Choose learning resources carefully: 

  • don’t re-visit old tips and tricks; have confidence in my skills and move on
  • push the boundaries: look for resources that offer something new and prioritise real-life opportunities
  • challenge myself: try short stories, flash fiction, writing prompts

Work to a timetable. Write early and late when distractions are minimal and inspiration highest. Set aside time in the middle of the day for research and other reading including blogs and emails. Measure and log actual writing time.

How’s that for starters?

PS Whilst writing this post I downloaded and completed an excellent workbook called Write with Purpose on from Highly recommended to help one identify priorities and formulate a writing plan. (Pay what you can afford.)











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Running out of Life

Right, this is going to be quick. Why? Because this post is about not wasting time on social media and it would be deeply ironic if I then proceeded to waste time on social media writing about wasting time on social media.

We writers are constantly urged by pundits to network, build a brand, and generally put ourselves out there. This is known as “planting lightening rods”: one day a tweet may be endorsed by JK Rowling, a Facebook post may grab an agent’s attention, this blog may be read by a bored editor. At least that’s the theory.

Then I read cobbler, stick to your last a short article by American ghostwriter David Moldawer (ironically, following a link posted in a Facebook Group). Moldawer acknowledges the attraction of those lightning rods; he understands that publishers don’t come a-knocking and businesses have to be visible. But he nevertheless makes a devastating observation:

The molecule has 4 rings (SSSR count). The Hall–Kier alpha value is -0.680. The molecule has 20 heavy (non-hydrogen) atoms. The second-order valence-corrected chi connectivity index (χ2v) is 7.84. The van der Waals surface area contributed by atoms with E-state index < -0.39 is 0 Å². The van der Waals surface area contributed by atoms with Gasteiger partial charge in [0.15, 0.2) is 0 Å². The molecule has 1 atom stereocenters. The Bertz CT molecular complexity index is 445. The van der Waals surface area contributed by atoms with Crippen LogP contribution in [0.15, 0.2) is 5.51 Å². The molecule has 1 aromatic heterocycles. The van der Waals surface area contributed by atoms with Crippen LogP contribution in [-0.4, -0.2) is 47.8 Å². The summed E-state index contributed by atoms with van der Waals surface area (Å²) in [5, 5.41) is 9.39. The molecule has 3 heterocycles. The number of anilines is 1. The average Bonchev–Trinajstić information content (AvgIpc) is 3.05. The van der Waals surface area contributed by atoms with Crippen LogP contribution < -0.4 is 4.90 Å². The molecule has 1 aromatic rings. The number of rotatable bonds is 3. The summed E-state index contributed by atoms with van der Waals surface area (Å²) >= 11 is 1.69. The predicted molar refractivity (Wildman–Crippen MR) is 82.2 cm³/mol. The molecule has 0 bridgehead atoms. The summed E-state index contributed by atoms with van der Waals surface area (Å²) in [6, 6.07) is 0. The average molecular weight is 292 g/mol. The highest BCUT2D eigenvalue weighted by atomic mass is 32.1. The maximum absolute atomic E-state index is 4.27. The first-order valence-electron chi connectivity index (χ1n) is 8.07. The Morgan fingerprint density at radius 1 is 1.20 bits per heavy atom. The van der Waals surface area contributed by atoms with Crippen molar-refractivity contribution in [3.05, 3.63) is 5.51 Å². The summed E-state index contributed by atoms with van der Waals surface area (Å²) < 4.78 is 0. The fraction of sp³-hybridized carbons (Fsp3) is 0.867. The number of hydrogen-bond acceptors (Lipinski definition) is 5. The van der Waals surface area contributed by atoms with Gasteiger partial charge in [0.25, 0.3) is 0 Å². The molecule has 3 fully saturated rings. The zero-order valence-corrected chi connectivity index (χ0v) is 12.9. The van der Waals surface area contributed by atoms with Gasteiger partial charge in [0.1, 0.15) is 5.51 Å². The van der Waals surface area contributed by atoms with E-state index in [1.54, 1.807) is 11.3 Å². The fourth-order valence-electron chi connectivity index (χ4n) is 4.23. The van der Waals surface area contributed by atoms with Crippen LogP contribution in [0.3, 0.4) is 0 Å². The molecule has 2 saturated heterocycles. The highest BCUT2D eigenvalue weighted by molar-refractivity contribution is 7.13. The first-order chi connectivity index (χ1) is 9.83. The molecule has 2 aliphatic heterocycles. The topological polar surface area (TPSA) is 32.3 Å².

It breaks my heart to think of all the writers—and filmmakers, musicians, designers, inventors—who created even one less thing because of time, effort, and emotional bandwidth invested in the work of social media.

Moldawer urges us to build what he calls a positive Black Swan strategy. Black swan events are rare happenings of extreme impact but low predictability; the “unknown unknowns” of life.  The outbreak of war in 1914 and 9/11 were Black Swan events. An editor chancing on this blog would be likewise – except now it wouldn’t be because I  have anticipated it happening and Black Swan events are only retrospectively predictable (viz the Great War).

A positive Black Swan strategy is to accept uncertainty, and embrace serendipity by exposing ourselves to new opportunities, in all worlds. It’s being insatiably curious and healthily sociable. It means enjoying doing what we do for its own sake.

It means producing work that is the very best it can be – and that ain’t going to happen if we squander the most precious resource of all: time.